Washington gathering empowers a new generation for social justice

Pan-African women on their pilgrimage through Washington, D.C. Joseph Molieri/Bread for the World.

By Hope Watson

A group of 110 Pan-African women gathered in our nation’s capital among the great monuments of the National Mall earlier this month. They congregated across their varied global identities of African ancestry to lift their voices and votes in the name of a social injustice: poverty and hunger.

The recent gathering was reminiscent of another gathering 53 summers ago, when 200,000 Americans descended on the nation’s capital singing freedom songs and crying out for change in the March on Washington. Among those marchers were Pan-African women of faith, answering God’s call to advocate with and on behalf of the voiceless and the disenfranchised. “The Lord will make a way, somehow,” was their rallying cry.

Minister Hazel Cherry from the U.S. attended the recent gathering, the Pan-African Women of Faith International Consultation. The June 9 to 11 event was sponsored by Bread for the World, the World Council of Churches, and Howard University Office of the Dean of the Chapel. Like many of the women attending, the issues of hunger and poverty hit close to home for Cherry. Throughout the consultation, she reflected on her mother’s financial struggles.

“She’s part of the invisible homeless population, meaning she has a place to stay, but it’s not her own. Thinking about her made the issues real for me,” she said.

Personal connections like these united each participant around the cause as they began a journey of lament, celebration, and hope.

The consultation’s first day was marked by empowerment, as songs of worship and Scriptures of praise transformed a somber U.S. Senate chamber into a holy tabernacle. The room, daily a place of decision-making for the nation’s lawmakers, was bathed in prayer for courage from elected leaders. Among those leaders was Sen. Tim Scott of South Carolina, a guest speaker at the service.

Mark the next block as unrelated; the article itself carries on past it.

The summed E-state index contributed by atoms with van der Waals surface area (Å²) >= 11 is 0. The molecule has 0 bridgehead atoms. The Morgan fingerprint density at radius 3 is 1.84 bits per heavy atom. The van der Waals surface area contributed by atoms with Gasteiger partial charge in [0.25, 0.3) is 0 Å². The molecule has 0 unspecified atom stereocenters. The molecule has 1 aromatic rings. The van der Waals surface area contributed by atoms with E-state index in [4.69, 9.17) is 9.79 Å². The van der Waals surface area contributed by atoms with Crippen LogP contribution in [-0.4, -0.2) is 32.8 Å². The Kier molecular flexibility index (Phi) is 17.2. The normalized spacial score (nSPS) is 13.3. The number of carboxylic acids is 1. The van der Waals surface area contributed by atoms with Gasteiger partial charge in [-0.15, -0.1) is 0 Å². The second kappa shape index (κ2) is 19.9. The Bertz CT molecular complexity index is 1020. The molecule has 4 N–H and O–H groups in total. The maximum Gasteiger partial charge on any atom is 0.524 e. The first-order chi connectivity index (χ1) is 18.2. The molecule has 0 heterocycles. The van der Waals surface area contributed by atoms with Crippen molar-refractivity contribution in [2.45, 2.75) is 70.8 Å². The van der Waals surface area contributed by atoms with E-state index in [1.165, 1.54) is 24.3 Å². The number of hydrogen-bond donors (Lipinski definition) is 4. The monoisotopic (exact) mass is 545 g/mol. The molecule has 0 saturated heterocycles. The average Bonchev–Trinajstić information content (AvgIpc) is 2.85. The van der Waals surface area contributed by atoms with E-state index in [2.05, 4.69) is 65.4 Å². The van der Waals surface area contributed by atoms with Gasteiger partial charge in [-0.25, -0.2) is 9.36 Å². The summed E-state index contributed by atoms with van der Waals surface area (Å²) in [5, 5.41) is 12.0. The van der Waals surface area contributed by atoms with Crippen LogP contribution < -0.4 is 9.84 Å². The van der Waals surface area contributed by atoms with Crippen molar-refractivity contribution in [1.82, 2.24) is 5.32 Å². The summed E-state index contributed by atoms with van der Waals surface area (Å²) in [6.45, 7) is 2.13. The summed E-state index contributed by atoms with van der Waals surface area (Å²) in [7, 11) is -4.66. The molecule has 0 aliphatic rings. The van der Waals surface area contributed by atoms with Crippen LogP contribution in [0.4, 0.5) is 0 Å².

“To tell his story of poverty—he didn’t have to do that, [but] there was a spirit of embrace in those chambers that allowed him to,” said Rev. Dr. Angelique Walker-Smith, senior associate for Pan-African and Orthodox Church engagement at Bread.

Edyln Jones, from Liberia, described the experience as empowering. “Hearing the personal stories of each woman helped me know that there are others who look like me that have gone through my same struggles. They made me feel like, if they could do it, I could do it,” she said.

After the service, the women set out to visit their members of Congress, taking with them narratives of struggles overcome and battles fought, fueling their desire to affect change on the issues of hunger and poverty.

The consultation’s second day was one of pilgrimage, beginning with a visit to the African Union’s offices in Washington. Participants were formally received by Senior Political Officer Tarek Youssef. United with all 54 African nations in one room, participants were ushered into a time of consideration for their history and their role as women of faith within it.

“To begin our [pilgrimage] not with slavery, but with our history as kings and queens of Africa and a prominent African presence in the Bible was very powerful,” Walker-Smith said.

A tour of some historical sites in the city led the women in the steps of those who marched before them for an equally noble cause in this very city. The freedom songs they sang, once a cry for civil rights, became an elevated petition for government to answer to the issues of hunger and poverty.

“I was amazed at the number of people that stopped to listen to us. It was so poignant to have us walking together in solidarity,” Cherry said.

One of the last stops on the pilgrimage led participants to the steps of the Lincoln Memorial, the site of Dr. Martin Luther King Jr.’s “I Have a Dream” speech. Once a place of another era’s social justice triumph, participants felt their own power for victory over the social justice battle of their time.   

“I really felt it was possible to end hunger. It’s not just day-to-day praying and hoping and wishing—it’s actually possible,” Jones said. 

Hope Watson is an intern in the church relations department at Bread for the World.

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